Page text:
At the greyhound bus stations, at airports, at silent wharfs
the bodies exit the crafts. Women, men, children; cast out
from the new paradise.
They are not there in the homeland, in Argentina, not there
in Santiago, Chile; never there in Montevideo, Uruguay,
and they are not here
They are in exile: a slow scream across a yellow bridge
the jaws stretched, widening, the eyes multiplied into blood
orbits, torn, whirling, spilling between two slopes; the sea, black,
swallowing all prayers, shadeless. Only tall faceless figures
of pain flutter across the bridge. They pace in charred suits,
the hands lift, point and ache and fly at sunset as cold dark
birds. They will hover over the dead ones: a family shattered
by military, buried by hunger, asleep now with the eyes burning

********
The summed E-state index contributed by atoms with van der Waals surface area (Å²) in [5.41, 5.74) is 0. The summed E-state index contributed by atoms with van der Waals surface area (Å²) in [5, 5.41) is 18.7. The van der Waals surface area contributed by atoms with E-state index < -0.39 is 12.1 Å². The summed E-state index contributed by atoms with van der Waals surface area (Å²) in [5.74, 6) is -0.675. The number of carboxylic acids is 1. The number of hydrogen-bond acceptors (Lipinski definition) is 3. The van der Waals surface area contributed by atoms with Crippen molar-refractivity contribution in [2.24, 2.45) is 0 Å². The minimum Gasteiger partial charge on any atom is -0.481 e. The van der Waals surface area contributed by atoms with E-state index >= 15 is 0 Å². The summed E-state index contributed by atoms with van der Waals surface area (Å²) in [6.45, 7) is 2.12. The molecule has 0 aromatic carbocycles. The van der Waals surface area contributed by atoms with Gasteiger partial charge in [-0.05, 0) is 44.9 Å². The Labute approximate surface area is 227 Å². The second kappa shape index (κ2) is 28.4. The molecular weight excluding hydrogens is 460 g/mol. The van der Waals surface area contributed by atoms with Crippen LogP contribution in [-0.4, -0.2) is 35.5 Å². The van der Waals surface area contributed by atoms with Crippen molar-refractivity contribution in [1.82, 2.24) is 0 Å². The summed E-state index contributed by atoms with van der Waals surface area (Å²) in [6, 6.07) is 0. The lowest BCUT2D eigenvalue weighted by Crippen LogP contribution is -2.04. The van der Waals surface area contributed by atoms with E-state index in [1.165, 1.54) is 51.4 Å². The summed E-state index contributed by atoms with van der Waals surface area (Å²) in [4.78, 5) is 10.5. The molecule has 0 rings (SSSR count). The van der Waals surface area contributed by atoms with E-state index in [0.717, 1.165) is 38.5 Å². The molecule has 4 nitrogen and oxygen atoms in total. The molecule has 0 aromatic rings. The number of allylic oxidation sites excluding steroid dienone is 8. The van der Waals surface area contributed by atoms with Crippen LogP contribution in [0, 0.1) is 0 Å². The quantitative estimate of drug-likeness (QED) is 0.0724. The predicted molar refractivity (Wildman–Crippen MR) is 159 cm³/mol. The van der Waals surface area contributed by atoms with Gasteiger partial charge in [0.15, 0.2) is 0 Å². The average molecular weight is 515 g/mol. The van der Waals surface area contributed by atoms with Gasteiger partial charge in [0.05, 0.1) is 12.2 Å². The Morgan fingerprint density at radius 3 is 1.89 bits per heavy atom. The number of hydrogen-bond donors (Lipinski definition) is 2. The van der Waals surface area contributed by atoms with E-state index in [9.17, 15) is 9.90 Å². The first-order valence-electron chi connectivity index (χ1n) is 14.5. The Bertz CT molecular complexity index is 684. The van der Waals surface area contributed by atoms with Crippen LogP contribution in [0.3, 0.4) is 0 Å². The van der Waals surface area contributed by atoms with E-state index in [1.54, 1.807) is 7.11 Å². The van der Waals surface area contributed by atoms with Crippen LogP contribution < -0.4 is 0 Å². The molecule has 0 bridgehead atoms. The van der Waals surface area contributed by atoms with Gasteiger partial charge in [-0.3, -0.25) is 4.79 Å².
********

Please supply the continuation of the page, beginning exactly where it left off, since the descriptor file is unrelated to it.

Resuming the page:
echoes calling Joaquín, María, Andrea, Joaquín, Joaquín, Andrea
From here we see them, we the ones from here, not there or across,
only here, without the bridge, without the arms as blue liquid
quenching the secret thirst of unmarked graves, without
our flesh journeying refuge or pilgrimage; not passengers
on imaginary ships sailing between reef and sky, we that die
here awake on Harrison Street, on Excelsior Avenue clutching
the tenderness of chrome radios, whispering to the saints
in supermarkets, motionless in the chasm of playgrounds,
searching at 9 a.m. from our third floor cells, bowing mute,
shoving the curtains with trembling speckled brown hands. Alone,
we look out to the wires, the summer, to the newspaper wound
in knots as matches for tenements. We that look out from
our miniature vestibules, peering out from our old clothes,
the father's well-sewn plaid shirt pocket, an old woman's
oversized wool sweater peering out from the makeshift kitchen.
We peer out to the streets, to the parades, we the ones from here
not there or across, from here, only here. Where is our exile?
Who has taken it?